First time director Stefen Lewis shot this feature drama in a documentary style similar to the works of British Director Ken Loach and Woody Allen. The film has a very dry sense of humor as it explores the Kepa family's court-room battle to regain their tribal land which was unlawfully stolen in 1866. Lewis has used some of New Zealands finest actors delivering extraordinary performances. The cast lead by Jim Moriarty also includes many first time actors who simply play themselves.
Lewis maintained the documentary look by shooting a mix of live courtroom footage cut with direct to camera interviews with cast and fly-on-the-wall footage. The cameraman in the story "Dave" is actually a character in the story and interacts by speaking to the actors. To keep the realist look of the film the actual cameraman was never shown a script. He didn't have any idea what was in each scene and who would speak or move within the scenes. The slightly chaotic style including swing-pans, zoom crashes and occasional loss of focus that resulted is entirely real. Anyone who enjoyed the Dogme95 films of Lars Van Trier and Thomas Vintenberg will get a kick out of this outstanding and unusual film.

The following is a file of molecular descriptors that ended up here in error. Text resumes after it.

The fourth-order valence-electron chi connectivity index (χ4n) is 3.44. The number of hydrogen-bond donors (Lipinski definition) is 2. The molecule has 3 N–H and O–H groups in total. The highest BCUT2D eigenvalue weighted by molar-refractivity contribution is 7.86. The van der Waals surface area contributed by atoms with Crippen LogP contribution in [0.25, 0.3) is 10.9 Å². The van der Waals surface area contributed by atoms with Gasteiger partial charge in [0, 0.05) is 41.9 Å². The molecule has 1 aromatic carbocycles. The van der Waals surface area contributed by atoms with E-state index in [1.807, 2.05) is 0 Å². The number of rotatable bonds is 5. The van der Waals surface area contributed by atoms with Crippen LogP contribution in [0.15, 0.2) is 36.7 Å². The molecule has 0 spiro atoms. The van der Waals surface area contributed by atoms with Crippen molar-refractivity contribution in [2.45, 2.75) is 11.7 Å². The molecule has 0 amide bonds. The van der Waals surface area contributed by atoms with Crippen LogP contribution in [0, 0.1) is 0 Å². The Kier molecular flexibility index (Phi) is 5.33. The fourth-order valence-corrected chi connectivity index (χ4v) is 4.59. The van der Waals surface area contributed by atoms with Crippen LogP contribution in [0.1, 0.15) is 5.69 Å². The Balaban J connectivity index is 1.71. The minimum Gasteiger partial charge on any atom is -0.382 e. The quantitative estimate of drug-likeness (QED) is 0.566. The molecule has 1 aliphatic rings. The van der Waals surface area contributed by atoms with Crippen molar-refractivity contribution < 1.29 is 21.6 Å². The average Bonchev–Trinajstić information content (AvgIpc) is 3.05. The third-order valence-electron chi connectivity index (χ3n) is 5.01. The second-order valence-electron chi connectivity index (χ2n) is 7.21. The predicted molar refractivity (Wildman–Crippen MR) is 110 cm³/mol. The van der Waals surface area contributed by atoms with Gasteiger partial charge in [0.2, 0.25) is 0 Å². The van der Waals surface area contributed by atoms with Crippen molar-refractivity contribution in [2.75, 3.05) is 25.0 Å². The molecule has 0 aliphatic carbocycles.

The Waimate Conspiracy won the "Wairoa Maori Film Festival Prize and Best Feature Drama Award 2006" and won the prize for Best Film at the Brisbane "Digispaa Film Festival 2006". The film played to an excited capacity audience in the 2006 New Zealand International Film Festival. This film is now officially selected for Melbourne International Film Festival.
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